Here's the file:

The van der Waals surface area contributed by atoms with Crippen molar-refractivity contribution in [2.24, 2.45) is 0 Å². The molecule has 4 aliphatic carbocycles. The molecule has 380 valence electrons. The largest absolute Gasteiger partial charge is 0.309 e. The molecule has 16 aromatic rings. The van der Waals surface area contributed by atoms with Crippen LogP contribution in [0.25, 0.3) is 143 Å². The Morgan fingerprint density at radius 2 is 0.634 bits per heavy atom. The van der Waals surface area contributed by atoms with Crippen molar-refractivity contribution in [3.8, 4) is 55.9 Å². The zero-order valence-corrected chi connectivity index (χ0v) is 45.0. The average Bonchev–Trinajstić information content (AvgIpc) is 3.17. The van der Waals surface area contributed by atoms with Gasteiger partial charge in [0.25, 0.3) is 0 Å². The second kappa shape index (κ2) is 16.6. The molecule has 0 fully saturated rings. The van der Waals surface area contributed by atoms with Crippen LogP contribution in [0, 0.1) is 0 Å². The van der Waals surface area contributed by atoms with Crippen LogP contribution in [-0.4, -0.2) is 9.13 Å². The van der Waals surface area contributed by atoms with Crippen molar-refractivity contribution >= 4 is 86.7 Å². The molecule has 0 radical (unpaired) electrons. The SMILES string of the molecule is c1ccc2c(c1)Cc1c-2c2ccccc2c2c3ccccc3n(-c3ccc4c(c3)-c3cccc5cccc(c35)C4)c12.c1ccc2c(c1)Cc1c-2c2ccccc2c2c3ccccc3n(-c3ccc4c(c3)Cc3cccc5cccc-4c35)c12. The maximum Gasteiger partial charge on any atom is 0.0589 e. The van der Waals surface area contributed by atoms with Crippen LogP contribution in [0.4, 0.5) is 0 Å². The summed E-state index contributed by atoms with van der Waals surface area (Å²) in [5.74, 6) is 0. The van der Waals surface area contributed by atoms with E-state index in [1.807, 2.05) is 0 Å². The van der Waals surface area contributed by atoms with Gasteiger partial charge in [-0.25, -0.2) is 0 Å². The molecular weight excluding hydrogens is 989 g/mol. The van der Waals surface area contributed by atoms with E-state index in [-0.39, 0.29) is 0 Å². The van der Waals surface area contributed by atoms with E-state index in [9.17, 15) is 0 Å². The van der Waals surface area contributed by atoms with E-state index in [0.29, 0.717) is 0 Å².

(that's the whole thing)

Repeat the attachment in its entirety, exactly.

The van der Waals surface area contributed by atoms with Crippen molar-refractivity contribution in [2.24, 2.45) is 0 Å². The molecule has 4 aliphatic carbocycles. The molecule has 380 valence electrons. The largest absolute Gasteiger partial charge is 0.309 e. The molecule has 16 aromatic rings. The van der Waals surface area contributed by atoms with Crippen LogP contribution in [0.25, 0.3) is 143 Å². The Morgan fingerprint density at radius 2 is 0.634 bits per heavy atom. The van der Waals surface area contributed by atoms with Crippen molar-refractivity contribution in [3.8, 4) is 55.9 Å². The zero-order valence-corrected chi connectivity index (χ0v) is 45.0. The average Bonchev–Trinajstić information content (AvgIpc) is 3.17. The van der Waals surface area contributed by atoms with Gasteiger partial charge in [0.25, 0.3) is 0 Å². The second kappa shape index (κ2) is 16.6. The molecule has 0 fully saturated rings. The van der Waals surface area contributed by atoms with Crippen LogP contribution in [0, 0.1) is 0 Å². The van der Waals surface area contributed by atoms with Crippen LogP contribution in [-0.4, -0.2) is 9.13 Å². The van der Waals surface area contributed by atoms with Crippen molar-refractivity contribution >= 4 is 86.7 Å². The molecule has 0 radical (unpaired) electrons. The SMILES string of the molecule is c1ccc2c(c1)Cc1c-2c2ccccc2c2c3ccccc3n(-c3ccc4c(c3)-c3cccc5cccc(c35)C4)c12.c1ccc2c(c1)Cc1c-2c2ccccc2c2c3ccccc3n(-c3ccc4c(c3)Cc3cccc5cccc-4c35)c12. The maximum Gasteiger partial charge on any atom is 0.0589 e. The van der Waals surface area contributed by atoms with Crippen LogP contribution in [0.4, 0.5) is 0 Å². The summed E-state index contributed by atoms with van der Waals surface area (Å²) in [5.74, 6) is 0. The van der Waals surface area contributed by atoms with E-state index in [1.807, 2.05) is 0 Å². The van der Waals surface area contributed by atoms with Gasteiger partial charge in [-0.25, -0.2) is 0 Å². The molecular weight excluding hydrogens is 989 g/mol. The van der Waals surface area contributed by atoms with E-state index in [-0.39, 0.29) is 0 Å². The van der Waals surface area contributed by atoms with E-state index in [9.17, 15) is 0 Å². The van der Waals surface area contributed by atoms with E-state index in [0.29, 0.717) is 0 Å².